Socorro County, New Mexico got its name because parched men were given water at the village it used to be. In my fuzzy reenactment of the legend, Spanish settler Juan de Oñate and his men crawl across the desert, gaunt and sunburnt, to find the Piro-speaking people of the Teypana pueblo. They’re given corn to eat and shallow bowls of water to drink from, which they dump over their heads. On that day, Oñate’s relief—which is what Socorro translates to—grew so big that it gave the Teypana land a new name. No one speaks Piro anymore.
Now, in Socorro, people work on farms and at the technical college. About 50 miles west, scientists listen to space at the Very Large Array observatory. Visitors watch birds at a nearby refuge, interrupted only by deep, muffled explosions from mines in the distance. (Sometimes, through their binoculars, they can see the dark smoke rise above the hills at dusk.) My great-aunt Bo’s backyard, as I remember it, is a coliseum of rock shards, plastic statues of the Virgin of Guadalupe, and cholla cacti. She, my grandfather Louis, and their siblings grew up in the county, too—towards the hills, in an extinct mining town called Tokay that’s now only soft dirt trails and parched grass. I went there once, years ago.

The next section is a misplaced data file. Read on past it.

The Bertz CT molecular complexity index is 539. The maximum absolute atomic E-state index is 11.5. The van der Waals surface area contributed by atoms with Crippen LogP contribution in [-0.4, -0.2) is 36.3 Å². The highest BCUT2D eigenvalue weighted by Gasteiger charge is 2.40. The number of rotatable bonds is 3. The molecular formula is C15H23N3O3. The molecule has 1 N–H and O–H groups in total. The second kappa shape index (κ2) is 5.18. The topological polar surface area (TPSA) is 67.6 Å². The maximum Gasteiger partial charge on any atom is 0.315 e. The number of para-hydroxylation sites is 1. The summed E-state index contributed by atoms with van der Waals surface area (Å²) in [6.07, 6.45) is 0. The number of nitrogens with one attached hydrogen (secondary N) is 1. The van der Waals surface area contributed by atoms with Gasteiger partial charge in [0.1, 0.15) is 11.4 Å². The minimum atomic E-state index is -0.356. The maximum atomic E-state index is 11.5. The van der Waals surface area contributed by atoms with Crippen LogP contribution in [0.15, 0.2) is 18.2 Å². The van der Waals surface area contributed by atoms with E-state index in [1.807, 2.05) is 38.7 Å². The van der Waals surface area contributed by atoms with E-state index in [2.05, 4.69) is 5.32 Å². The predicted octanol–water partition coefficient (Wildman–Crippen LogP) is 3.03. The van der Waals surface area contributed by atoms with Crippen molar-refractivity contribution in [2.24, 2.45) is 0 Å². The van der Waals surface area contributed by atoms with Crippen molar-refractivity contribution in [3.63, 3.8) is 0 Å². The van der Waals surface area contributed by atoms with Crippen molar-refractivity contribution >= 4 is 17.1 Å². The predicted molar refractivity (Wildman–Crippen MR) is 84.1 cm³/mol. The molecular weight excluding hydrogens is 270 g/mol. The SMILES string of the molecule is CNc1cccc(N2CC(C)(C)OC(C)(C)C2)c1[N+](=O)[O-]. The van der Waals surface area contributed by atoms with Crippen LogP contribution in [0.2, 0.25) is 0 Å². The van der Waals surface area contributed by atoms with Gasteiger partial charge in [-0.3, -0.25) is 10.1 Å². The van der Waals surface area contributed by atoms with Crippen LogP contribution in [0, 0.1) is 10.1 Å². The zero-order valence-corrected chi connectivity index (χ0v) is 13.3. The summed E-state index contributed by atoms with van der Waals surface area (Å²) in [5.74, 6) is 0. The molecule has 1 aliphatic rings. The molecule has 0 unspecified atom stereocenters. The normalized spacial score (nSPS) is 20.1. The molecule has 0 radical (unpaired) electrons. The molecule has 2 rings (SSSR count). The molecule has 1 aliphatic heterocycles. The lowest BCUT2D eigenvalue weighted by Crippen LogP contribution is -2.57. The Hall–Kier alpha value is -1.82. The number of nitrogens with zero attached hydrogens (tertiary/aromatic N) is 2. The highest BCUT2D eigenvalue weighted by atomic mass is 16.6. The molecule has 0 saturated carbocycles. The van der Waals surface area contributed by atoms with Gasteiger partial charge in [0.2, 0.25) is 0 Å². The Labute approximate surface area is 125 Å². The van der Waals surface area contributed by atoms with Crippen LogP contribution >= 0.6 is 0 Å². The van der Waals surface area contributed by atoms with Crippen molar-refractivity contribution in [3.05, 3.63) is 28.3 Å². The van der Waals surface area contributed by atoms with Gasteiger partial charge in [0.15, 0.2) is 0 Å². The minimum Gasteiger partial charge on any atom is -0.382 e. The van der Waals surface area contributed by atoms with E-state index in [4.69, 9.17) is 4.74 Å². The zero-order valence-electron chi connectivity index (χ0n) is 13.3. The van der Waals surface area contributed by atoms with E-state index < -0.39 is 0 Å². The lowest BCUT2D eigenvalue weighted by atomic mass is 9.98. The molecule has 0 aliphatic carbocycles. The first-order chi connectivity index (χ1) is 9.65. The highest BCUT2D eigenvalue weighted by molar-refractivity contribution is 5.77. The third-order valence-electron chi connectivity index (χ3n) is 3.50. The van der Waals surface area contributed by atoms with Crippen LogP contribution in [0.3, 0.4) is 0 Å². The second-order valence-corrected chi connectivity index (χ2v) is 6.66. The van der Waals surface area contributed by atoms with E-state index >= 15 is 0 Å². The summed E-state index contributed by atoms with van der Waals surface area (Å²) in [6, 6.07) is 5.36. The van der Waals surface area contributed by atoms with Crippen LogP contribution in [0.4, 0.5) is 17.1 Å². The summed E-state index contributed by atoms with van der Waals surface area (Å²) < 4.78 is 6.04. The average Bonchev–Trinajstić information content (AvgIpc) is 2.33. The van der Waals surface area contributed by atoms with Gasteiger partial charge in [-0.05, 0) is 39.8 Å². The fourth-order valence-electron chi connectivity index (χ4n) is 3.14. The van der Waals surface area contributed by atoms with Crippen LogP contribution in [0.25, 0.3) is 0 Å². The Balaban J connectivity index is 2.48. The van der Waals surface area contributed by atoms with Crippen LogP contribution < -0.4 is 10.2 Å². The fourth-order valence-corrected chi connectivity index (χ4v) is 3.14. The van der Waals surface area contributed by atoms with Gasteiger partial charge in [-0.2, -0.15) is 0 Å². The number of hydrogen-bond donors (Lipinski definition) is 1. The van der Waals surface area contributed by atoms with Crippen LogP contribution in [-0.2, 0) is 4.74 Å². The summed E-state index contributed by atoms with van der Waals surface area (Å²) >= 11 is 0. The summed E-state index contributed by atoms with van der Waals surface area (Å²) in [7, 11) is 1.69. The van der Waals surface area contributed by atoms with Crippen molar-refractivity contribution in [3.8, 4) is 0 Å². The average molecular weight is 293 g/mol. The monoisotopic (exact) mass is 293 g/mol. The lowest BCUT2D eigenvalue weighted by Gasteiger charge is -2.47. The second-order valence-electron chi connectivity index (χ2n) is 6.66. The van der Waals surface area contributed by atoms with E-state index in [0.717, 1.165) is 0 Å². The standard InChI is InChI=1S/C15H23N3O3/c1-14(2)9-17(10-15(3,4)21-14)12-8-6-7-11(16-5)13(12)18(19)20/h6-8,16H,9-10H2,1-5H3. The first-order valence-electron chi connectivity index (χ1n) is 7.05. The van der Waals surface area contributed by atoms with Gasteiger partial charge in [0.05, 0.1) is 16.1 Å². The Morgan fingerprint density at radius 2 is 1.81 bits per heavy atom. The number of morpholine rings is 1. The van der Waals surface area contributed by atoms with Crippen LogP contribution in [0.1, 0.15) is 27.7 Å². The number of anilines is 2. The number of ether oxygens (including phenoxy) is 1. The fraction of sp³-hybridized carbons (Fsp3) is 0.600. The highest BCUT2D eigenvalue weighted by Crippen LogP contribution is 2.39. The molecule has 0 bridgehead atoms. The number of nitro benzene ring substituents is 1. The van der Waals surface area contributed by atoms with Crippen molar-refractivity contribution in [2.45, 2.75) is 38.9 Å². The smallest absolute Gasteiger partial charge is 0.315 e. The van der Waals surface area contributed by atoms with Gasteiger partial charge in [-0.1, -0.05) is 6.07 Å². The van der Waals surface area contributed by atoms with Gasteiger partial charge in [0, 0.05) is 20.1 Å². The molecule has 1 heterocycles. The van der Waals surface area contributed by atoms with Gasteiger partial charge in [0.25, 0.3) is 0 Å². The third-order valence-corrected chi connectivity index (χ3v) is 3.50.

Driving in from elsewhere, such as my home in Albuquerque, you’d think most things come to the towns in Socorro for the dry expanse. But not Judy Armendariz’s shrimp. They’ve been calling the desert home since 2014, and compared to their oceanic relatives, their quarters are cramped.
The shrimp don’t decide to come to the county on their own. They don’t know that they’ll end up there when, as transparent infants, they’re packed into Styrofoam boxes in Florida and shipped to Judy’s farm in Lemitar, a town of 330 people in Socorro County. The farm sits on the side of a lineless road behind a golden alfalfa field, which is another one of Judy’s operations. When I took the familiar drive to Socorro a few months ago, ending with a turn toward Lemitar and an unfamiliar left into Judy’s driveway, I parked my truck next to her John Deere and in the shadow of a white barn. The building advertised itself with a sign that read:
“THE SHRIMP FARM”
Southwestern Seas LLC
FRESH, CLEAN AND GREEN, NEW MEXICO RAISED SHRIMP